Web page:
Diesel fuel, on the other hand, is a petroleum product that’s refined from what the U.S. Energy Information Association refers to as No. 2 distillate. The distillation process used to create diesel involves evaporating crude oil and separating it into its different grades.
These grades go from 1 to 5 according to the weight of the petroleum product, with 1 being the lightest and 5 the heaviest. Like gasoline, diesel comes in a liquid form. Unlike natural gas, there are no diesel supply lines for businesses to connect to, so diesel generators must be fueled from a local tank. This can be an advantage over natural gas. Like electric power grids, natural gas grids can face interruptions. However, because your diesel is stored locally, you aren’t reliant on a remote supply line. Fortunately, diesel is readily available, and diesel delivery services are common in most areas.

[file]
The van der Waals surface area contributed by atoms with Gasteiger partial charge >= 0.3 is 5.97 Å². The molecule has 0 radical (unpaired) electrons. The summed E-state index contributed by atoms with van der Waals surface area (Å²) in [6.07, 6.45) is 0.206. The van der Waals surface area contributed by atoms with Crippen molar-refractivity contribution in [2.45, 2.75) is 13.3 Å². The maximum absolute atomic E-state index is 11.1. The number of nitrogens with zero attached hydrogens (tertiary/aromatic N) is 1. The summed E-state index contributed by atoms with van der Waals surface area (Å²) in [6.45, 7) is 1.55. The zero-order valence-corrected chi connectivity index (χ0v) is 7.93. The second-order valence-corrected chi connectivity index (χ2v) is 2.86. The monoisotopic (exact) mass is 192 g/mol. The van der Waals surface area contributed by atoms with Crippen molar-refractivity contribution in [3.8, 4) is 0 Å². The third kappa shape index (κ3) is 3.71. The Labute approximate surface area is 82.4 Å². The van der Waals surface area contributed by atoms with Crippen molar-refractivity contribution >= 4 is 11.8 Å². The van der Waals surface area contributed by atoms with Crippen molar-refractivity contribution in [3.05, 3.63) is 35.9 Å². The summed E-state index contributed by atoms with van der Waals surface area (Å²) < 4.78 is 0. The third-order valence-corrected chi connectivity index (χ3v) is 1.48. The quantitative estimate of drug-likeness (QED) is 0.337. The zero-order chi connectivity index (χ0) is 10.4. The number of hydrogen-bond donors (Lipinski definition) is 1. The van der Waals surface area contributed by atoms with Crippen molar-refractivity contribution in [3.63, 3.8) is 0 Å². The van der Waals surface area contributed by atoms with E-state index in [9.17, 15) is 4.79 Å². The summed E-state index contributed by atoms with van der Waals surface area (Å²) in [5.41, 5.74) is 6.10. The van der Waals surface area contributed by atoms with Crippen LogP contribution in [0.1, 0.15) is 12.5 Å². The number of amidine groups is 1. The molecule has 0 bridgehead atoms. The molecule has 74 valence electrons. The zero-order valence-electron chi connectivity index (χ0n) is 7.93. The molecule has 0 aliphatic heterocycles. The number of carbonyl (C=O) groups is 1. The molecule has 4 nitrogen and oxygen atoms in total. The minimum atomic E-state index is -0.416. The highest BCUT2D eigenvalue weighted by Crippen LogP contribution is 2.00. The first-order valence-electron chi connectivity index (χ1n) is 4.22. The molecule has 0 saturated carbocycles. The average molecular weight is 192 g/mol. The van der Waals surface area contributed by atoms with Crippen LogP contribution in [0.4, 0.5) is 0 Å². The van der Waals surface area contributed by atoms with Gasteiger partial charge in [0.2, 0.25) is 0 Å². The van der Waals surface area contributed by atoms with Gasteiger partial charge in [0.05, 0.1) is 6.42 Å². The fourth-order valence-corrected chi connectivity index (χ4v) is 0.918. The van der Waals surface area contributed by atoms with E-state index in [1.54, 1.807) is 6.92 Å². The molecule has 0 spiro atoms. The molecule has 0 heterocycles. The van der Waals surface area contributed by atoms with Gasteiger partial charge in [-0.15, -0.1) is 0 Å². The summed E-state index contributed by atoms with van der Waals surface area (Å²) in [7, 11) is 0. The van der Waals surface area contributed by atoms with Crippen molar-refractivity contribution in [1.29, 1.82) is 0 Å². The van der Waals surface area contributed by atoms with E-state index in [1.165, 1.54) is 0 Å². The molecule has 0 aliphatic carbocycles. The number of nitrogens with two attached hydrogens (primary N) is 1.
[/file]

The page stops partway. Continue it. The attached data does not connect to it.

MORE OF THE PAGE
How Does a Diesel Generator Work?
Most people understand that a diesel power generator converts diesel fuel into electricity, but they don’t understand how the process works. Diesel generators have a motor in them that’s like an automobile engine. In a diesel generator, air enters a cylinder, and a piston compresses it to a small fraction of its original volume. This compression process causes the air to heat without the introduction of an independent heat source. A diesel mist enters the cylinder with the hot air and releases its energy in the form of a minute controlled explosion.
Unlike a gasoline-powered car engine, however, no spark is required. The diesel engine turns a shaft that generates electrical power by rotating attached magnets, which produce an electric current. The diesel engines in generators are simpler than gasoline power engines, which is why it’s such a popular fuel source for generators. Diesel exhaust, however, is toxic and carcinogenic, so the exhaust must be vented outside.
How Does a Natural Gas Generator Work?